Tuesday, February 12, 2019
The Wrongful Conviction and Exoneration of David Milgaard :: Criminal Justice Essays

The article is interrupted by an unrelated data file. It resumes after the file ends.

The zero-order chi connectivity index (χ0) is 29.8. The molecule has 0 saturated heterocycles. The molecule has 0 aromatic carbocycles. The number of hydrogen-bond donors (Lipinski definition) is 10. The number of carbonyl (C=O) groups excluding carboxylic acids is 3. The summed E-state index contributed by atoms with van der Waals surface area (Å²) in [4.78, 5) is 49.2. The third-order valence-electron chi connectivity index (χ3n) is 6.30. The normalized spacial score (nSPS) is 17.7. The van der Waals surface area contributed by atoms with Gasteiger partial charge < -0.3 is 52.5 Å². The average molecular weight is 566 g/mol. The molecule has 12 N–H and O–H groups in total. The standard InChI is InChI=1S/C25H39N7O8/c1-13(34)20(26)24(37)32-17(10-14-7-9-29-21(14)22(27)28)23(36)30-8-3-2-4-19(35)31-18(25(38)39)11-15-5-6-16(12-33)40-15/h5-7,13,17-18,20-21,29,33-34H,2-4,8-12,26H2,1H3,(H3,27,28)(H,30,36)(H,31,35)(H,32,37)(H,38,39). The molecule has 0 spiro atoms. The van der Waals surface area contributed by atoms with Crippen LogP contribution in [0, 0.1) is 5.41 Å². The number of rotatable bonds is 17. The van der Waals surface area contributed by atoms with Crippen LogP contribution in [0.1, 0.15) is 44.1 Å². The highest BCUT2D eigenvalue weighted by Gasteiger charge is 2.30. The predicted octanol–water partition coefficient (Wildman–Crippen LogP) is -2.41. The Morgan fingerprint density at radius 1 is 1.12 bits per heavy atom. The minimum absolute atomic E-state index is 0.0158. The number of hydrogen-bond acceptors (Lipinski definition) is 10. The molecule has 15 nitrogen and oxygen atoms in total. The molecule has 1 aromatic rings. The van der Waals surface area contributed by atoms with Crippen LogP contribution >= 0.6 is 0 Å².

The Wrongful Conviction and Exoneration of David Milgaard background knowledge At the time of the bump off of which David Milgaard was accused of committing he was just 16 years old. He was a hippie, constantly in trouble. Even onwards he was a teenager he was getting into trouble. His parents and teachers considered him impulsive he resisted authority (Regina Leader Post, 1992, as cited in Anderson & Anderson 1998). He was removed from kindergarten because he was considered to be a negative influence on the other children. When he was thirteen he spent time in a psychiatric centre (Anderson & Anderson, 1998) Elements of the Crime Gail Miller was a 22-year-old nursing assistant life-time in saskatoon. She was found in an alley way between 645 and 730am on January 31st 1969. She had been raped, stabbed twelve times and left(a) for dead. The rape was found to have occurred after she died. The constabulary had little manifest few clues had been left behind. There had been other a ttacks in the same area. government activity tried to suppress the information that linked the Miller rape and murder to the two other assaults. Milgaards Whereab aways David had decided to take a trip out to Alberta, along with two of his friends, Ron Wilson and Nichol John. Along the way there David wanted to arrest through Saskatoon to pick up another friend, Shorty Cadrain. Once they got to Saskatoon they drove around not really knowing where they were going. They stopped to military service someone out of a snow bank, and got stuck themselves this is when Milgaard ripped his pants, something that came into evidence against him. When they finally arrived at Cadrains piazza, David changed his pants, and they left to go to Alberta. Larry Fisher, who was later convicted of this crime (Millers murder) was staying in the same home as Cadrain at the time. Some time after returning from their light trip to Alberta, Cadrain heard about the $2000 reward for information into Millers death. Cadrain went to the guard with a version of what happened that night, although he had been questioned earlier and had no information to give at that time. This is what made Milgaard a suspect in the case. From then on the police concentrated their efforts on finding evidence implicating Milgaard. Within the statement Cadrain gave to the police he said Milgaard had blood on his clothes, he threw away a womans cosmetic case from the car on the way to Alberta and Cadrain also verbalize that he threatened to kill Wilson and John because they knew too much.